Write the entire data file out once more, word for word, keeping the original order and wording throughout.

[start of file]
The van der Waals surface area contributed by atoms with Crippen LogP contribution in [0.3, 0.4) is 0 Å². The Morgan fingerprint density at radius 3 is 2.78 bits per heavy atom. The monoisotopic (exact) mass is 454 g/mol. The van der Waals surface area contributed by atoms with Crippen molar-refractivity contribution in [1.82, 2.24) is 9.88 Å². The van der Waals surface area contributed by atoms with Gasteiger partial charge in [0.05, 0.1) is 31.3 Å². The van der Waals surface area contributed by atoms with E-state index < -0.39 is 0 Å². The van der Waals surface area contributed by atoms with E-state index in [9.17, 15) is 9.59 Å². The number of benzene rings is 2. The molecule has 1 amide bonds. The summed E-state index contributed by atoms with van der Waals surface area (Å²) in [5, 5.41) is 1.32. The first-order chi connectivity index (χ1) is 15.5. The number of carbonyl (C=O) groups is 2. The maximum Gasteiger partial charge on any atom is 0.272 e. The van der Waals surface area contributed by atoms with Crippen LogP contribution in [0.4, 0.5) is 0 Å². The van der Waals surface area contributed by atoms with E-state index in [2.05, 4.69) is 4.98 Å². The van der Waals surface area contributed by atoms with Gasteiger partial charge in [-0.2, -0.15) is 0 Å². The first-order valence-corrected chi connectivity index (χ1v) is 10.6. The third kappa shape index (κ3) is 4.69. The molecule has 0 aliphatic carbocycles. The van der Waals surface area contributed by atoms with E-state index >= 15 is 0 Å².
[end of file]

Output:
The van der Waals surface area contributed by atoms with Crippen LogP contribution in [0.3, 0.4) is 0 Å². The Morgan fingerprint density at radius 3 is 2.78 bits per heavy atom. The monoisotopic (exact) mass is 454 g/mol. The van der Waals surface area contributed by atoms with Crippen molar-refractivity contribution in [1.82, 2.24) is 9.88 Å². The van der Waals surface area contributed by atoms with Gasteiger partial charge in [0.05, 0.1) is 31.3 Å². The van der Waals surface area contributed by atoms with E-state index < -0.39 is 0 Å². The van der Waals surface area contributed by atoms with E-state index in [9.17, 15) is 9.59 Å². The number of benzene rings is 2. The molecule has 1 amide bonds. The summed E-state index contributed by atoms with van der Waals surface area (Å²) in [5, 5.41) is 1.32. The first-order chi connectivity index (χ1) is 15.5. The number of carbonyl (C=O) groups is 2. The maximum Gasteiger partial charge on any atom is 0.272 e. The van der Waals surface area contributed by atoms with Crippen LogP contribution in [0.4, 0.5) is 0 Å². The van der Waals surface area contributed by atoms with E-state index in [2.05, 4.69) is 4.98 Å². The van der Waals surface area contributed by atoms with Gasteiger partial charge in [-0.2, -0.15) is 0 Å². The first-order valence-corrected chi connectivity index (χ1v) is 10.6. The third kappa shape index (κ3) is 4.69. The molecule has 0 aliphatic carbocycles. The van der Waals surface area contributed by atoms with E-state index >= 15 is 0 Å².